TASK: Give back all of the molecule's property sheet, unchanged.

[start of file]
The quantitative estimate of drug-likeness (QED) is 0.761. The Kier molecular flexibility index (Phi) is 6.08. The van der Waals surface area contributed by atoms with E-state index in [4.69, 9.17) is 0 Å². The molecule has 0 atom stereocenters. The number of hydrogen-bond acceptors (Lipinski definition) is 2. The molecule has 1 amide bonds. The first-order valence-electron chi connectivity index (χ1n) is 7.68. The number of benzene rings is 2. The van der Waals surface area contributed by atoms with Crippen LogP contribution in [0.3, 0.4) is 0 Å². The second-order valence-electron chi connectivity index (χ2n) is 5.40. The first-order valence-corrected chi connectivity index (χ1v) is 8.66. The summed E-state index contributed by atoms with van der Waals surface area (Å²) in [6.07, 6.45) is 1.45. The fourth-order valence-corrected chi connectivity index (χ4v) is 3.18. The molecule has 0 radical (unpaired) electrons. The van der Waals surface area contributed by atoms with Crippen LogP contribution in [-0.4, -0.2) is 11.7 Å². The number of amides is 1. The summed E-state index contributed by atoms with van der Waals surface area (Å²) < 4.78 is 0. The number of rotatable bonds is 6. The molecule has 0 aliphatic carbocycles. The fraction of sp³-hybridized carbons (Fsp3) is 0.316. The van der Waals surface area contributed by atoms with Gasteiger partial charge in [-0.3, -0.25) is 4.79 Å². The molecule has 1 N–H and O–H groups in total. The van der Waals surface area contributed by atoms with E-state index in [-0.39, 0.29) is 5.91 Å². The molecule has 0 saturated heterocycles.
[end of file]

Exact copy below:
The quantitative estimate of drug-likeness (QED) is 0.761. The Kier molecular flexibility index (Phi) is 6.08. The van der Waals surface area contributed by atoms with E-state index in [4.69, 9.17) is 0 Å². The molecule has 0 atom stereocenters. The number of hydrogen-bond acceptors (Lipinski definition) is 2. The molecule has 1 amide bonds. The first-order valence-electron chi connectivity index (χ1n) is 7.68. The number of benzene rings is 2. The van der Waals surface area contributed by atoms with Crippen LogP contribution in [0.3, 0.4) is 0 Å². The second-order valence-electron chi connectivity index (χ2n) is 5.40. The first-order valence-corrected chi connectivity index (χ1v) is 8.66. The summed E-state index contributed by atoms with van der Waals surface area (Å²) in [6.07, 6.45) is 1.45. The fourth-order valence-corrected chi connectivity index (χ4v) is 3.18. The molecule has 0 radical (unpaired) electrons. The van der Waals surface area contributed by atoms with Crippen LogP contribution in [-0.4, -0.2) is 11.7 Å². The number of amides is 1. The summed E-state index contributed by atoms with van der Waals surface area (Å²) < 4.78 is 0. The number of rotatable bonds is 6. The molecule has 0 aliphatic carbocycles. The fraction of sp³-hybridized carbons (Fsp3) is 0.316. The van der Waals surface area contributed by atoms with Gasteiger partial charge in [-0.3, -0.25) is 4.79 Å². The molecule has 1 N–H and O–H groups in total. The van der Waals surface area contributed by atoms with E-state index in [-0.39, 0.29) is 5.91 Å². The molecule has 0 saturated heterocycles.